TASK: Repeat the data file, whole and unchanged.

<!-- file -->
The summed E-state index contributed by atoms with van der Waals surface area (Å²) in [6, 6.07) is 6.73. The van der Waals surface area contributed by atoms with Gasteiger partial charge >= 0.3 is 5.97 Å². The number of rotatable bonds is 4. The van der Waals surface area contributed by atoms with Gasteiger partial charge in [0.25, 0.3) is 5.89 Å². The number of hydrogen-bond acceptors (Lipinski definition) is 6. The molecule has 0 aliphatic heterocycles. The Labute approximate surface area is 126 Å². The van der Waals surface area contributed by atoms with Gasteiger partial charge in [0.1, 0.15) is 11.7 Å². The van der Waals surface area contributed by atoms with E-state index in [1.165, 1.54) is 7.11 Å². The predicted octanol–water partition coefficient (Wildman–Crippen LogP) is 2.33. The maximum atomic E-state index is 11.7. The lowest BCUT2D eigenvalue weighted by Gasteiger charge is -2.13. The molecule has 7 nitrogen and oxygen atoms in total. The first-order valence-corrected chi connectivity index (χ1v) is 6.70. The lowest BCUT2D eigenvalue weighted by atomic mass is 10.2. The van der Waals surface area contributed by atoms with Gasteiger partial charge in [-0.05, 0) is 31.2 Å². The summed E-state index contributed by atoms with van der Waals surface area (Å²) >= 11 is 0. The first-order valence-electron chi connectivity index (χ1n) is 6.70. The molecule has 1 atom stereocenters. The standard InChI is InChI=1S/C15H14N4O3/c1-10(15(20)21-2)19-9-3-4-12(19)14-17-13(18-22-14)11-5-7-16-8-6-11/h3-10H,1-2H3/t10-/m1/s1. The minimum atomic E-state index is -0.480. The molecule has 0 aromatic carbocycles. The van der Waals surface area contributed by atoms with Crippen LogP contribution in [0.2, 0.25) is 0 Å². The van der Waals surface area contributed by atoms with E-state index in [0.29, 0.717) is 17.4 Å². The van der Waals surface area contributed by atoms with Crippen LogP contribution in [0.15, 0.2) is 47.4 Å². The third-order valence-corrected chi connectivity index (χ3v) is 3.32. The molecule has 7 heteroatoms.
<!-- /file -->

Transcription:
The summed E-state index contributed by atoms with van der Waals surface area (Å²) in [6, 6.07) is 6.73. The van der Waals surface area contributed by atoms with Gasteiger partial charge >= 0.3 is 5.97 Å². The number of rotatable bonds is 4. The van der Waals surface area contributed by atoms with Gasteiger partial charge in [0.25, 0.3) is 5.89 Å². The number of hydrogen-bond acceptors (Lipinski definition) is 6. The molecule has 0 aliphatic heterocycles. The Labute approximate surface area is 126 Å². The van der Waals surface area contributed by atoms with Gasteiger partial charge in [0.1, 0.15) is 11.7 Å². The van der Waals surface area contributed by atoms with E-state index in [1.165, 1.54) is 7.11 Å². The predicted octanol–water partition coefficient (Wildman–Crippen LogP) is 2.33. The maximum atomic E-state index is 11.7. The lowest BCUT2D eigenvalue weighted by Gasteiger charge is -2.13. The molecule has 7 nitrogen and oxygen atoms in total. The first-order valence-corrected chi connectivity index (χ1v) is 6.70. The lowest BCUT2D eigenvalue weighted by atomic mass is 10.2. The van der Waals surface area contributed by atoms with Gasteiger partial charge in [-0.05, 0) is 31.2 Å². The summed E-state index contributed by atoms with van der Waals surface area (Å²) >= 11 is 0. The first-order valence-electron chi connectivity index (χ1n) is 6.70. The molecule has 1 atom stereocenters. The standard InChI is InChI=1S/C15H14N4O3/c1-10(15(20)21-2)19-9-3-4-12(19)14-17-13(18-22-14)11-5-7-16-8-6-11/h3-10H,1-2H3/t10-/m1/s1. The minimum atomic E-state index is -0.480. The molecule has 0 aromatic carbocycles. The van der Waals surface area contributed by atoms with Crippen LogP contribution in [0.2, 0.25) is 0 Å². The van der Waals surface area contributed by atoms with E-state index in [0.29, 0.717) is 17.4 Å². The van der Waals surface area contributed by atoms with Crippen LogP contribution in [0.15, 0.2) is 47.4 Å². The third-order valence-corrected chi connectivity index (χ3v) is 3.32. The molecule has 7 heteroatoms.